Roger's blog about the Painted Violin

Roger's blog about the Painted Violin

OK, so we have finished another instrument, it has been a long gestation, at times lurching forwards and at other times a slow and contradictory muddle. 

The wood which at first seemed the liveliest, quickest and best we had known, slowly seemed to change, losing immediacy, and all the while this was going on, we were having thoughts about the sound we would like finally to achieve, and which parts of the sound spectrum might need a little extra kick or persuasion. In my experience, for what it is worth, this is all very normal for everything to be fluid. In fact, I deliberately try to keep everything fluid and open for as long as possible. We fall in and out of love with the new instrument struggling to be born. Sometimes it’s lively and speaking to you, sometimes silent and unresponsive - but all the while suggesting different approaches to set up. When the time has finally arrived to put pegs, tailpiece and strings on this latest masterpiece, where do we turn? How do we think about the best way forward?

We probably have an intuition or a feeling for whether we have made a delicate, Seraphin like feminine instrument or a Montagnana oozing masculinity and demanding to be noticed. The violin, if that is what we are making, will either be a modern type of instrument or in a baroque style and this will be the first steer for the kind of fittings that we choose. There are certainly designs for pegs and tailpieces which strongly hint at an earlier style. It might be that we associate historic instruments with ornamentation; a walk around the viols and Hardanger fiddles, which was one of my favourite displays in the Victoria and Albert Museum, will show many examples of early, fantastical design and are sure to be an inspiration (I’m showing my age here, most of the instruments have gone to the Horniman museum).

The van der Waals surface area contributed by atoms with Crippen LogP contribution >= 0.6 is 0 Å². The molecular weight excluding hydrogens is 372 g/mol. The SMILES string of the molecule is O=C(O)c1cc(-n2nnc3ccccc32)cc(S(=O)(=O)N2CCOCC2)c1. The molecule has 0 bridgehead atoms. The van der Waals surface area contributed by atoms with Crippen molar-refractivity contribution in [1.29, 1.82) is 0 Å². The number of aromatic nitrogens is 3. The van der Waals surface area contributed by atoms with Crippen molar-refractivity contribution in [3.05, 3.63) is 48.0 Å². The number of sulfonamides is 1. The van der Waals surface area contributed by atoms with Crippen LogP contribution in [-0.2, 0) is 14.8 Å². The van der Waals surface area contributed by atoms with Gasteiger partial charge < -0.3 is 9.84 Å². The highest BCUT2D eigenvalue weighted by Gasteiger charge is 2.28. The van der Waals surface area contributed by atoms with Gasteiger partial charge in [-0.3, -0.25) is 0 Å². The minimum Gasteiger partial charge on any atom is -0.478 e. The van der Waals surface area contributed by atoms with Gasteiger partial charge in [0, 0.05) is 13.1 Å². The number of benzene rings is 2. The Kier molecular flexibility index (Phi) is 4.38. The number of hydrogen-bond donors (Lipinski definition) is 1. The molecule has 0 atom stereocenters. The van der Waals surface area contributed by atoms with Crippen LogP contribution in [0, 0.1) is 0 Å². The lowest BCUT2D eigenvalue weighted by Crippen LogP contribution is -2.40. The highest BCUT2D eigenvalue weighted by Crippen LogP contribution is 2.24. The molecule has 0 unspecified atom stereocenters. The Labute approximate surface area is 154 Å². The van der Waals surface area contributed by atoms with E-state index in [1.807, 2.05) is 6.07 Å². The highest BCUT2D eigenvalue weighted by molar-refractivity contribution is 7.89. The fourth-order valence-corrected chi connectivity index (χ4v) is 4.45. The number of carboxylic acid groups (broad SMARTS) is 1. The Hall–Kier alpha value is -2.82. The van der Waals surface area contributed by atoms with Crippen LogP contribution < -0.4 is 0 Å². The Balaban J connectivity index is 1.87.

I have recent experience of having to decide which kind of pegs are appropriate for a particular instrument because I have been revisiting a violin which I completed in my youth. The Painted Violin. I can now see that these pegs, which at the time seemed good and suitable to me, were actually rather devoid of imagination. I think in fact I was rather influenced by what I was able to achieve at the time, using my brother’s lathe in a cold and dusty shed - but they were what I subsequently discovered is rather like a standard Vatelot peg, comfortable, concave face and elegant outlines. I ornamented these pegs with nickel silver pips which are of no value or merit - it was the only shiny metal I had lying around!


Original ‘dusty shed’ pegs.                                  New style ‘F’ pegs.

Finding these pegs now to be heavy and unsuitable for a baroque violin, especially one with so much ornamentation, I decided to use one of our recent peg designs which is historically true and is also delicate, both in appearance and in feel. These pegs have a flat face which contributes to their being light in appearance and slim to hold, our Style F, see picture. Generally, the nature of the face is quite a big consideration, pegs are either flat, concave, convex or occasionally doubly-curved which really has a big impact on the overall appearance. Often a concave grip can be the most positive in the fingers and certainly we find these very often suitable for cellos.  

In this case of my Painted violin the tailpiece was not up for replacement because it was so carefully matched to the original style of the fingerboard, but in other cases the tailpiece will be considered very carefully as replaceable in its own right and very much involved in respect of sound.  

We have spent time realigning the peg holes and changing the bottom saddle. I made the violin in 1987 when I was very new to making and now find that I don’t agree with myself about many details of the process, but this is true of life also, no doubt!

The painted violin will shortly be in the hands of Lucy Russell, Historical Violin Professor, and concert performer, I am extremely excited and privileged that she will be playing it.